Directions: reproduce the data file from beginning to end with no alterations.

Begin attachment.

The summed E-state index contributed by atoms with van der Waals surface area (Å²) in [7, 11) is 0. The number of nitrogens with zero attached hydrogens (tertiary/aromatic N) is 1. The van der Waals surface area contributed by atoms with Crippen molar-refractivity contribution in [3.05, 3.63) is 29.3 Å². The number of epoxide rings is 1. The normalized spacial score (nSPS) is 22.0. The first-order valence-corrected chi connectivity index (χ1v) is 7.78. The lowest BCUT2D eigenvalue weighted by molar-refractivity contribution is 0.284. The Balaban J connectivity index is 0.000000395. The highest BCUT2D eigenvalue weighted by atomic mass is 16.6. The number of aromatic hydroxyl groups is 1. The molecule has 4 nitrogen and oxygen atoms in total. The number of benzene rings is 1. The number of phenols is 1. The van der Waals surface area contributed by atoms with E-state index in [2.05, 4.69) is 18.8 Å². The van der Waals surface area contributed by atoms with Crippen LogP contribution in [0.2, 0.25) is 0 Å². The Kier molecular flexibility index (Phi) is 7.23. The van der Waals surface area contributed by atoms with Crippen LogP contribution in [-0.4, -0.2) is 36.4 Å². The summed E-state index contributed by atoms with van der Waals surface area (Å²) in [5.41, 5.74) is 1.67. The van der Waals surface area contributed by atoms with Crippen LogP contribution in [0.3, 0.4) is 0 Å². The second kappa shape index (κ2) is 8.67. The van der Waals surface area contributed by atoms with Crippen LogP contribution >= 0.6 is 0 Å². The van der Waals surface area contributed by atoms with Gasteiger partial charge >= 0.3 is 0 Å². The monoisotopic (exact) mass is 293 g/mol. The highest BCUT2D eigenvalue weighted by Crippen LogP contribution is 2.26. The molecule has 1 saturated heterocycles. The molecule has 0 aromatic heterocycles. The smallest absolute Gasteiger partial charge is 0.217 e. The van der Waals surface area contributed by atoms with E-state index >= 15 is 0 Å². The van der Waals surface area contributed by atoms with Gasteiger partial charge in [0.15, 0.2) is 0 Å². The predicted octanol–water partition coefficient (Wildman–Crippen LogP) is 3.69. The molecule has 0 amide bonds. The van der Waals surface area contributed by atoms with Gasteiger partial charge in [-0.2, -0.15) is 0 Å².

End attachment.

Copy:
The summed E-state index contributed by atoms with van der Waals surface area (Å²) in [7, 11) is 0. The number of nitrogens with zero attached hydrogens (tertiary/aromatic N) is 1. The van der Waals surface area contributed by atoms with Crippen molar-refractivity contribution in [3.05, 3.63) is 29.3 Å². The number of epoxide rings is 1. The normalized spacial score (nSPS) is 22.0. The first-order valence-corrected chi connectivity index (χ1v) is 7.78. The lowest BCUT2D eigenvalue weighted by molar-refractivity contribution is 0.284. The Balaban J connectivity index is 0.000000395. The highest BCUT2D eigenvalue weighted by atomic mass is 16.6. The number of aromatic hydroxyl groups is 1. The molecule has 4 nitrogen and oxygen atoms in total. The number of benzene rings is 1. The number of phenols is 1. The van der Waals surface area contributed by atoms with E-state index in [2.05, 4.69) is 18.8 Å². The van der Waals surface area contributed by atoms with Crippen LogP contribution in [0.2, 0.25) is 0 Å². The Kier molecular flexibility index (Phi) is 7.23. The van der Waals surface area contributed by atoms with Crippen LogP contribution in [-0.4, -0.2) is 36.4 Å². The summed E-state index contributed by atoms with van der Waals surface area (Å²) in [5.41, 5.74) is 1.67. The van der Waals surface area contributed by atoms with Crippen LogP contribution in [0.3, 0.4) is 0 Å². The second kappa shape index (κ2) is 8.67. The van der Waals surface area contributed by atoms with Crippen LogP contribution >= 0.6 is 0 Å². The van der Waals surface area contributed by atoms with Gasteiger partial charge >= 0.3 is 0 Å². The monoisotopic (exact) mass is 293 g/mol. The highest BCUT2D eigenvalue weighted by Crippen LogP contribution is 2.26. The molecule has 1 saturated heterocycles. The molecule has 0 aromatic heterocycles. The smallest absolute Gasteiger partial charge is 0.217 e. The van der Waals surface area contributed by atoms with E-state index >= 15 is 0 Å². The van der Waals surface area contributed by atoms with Gasteiger partial charge in [0.15, 0.2) is 0 Å². The predicted octanol–water partition coefficient (Wildman–Crippen LogP) is 3.69. The molecule has 0 amide bonds. The van der Waals surface area contributed by atoms with Gasteiger partial charge in [-0.2, -0.15) is 0 Å².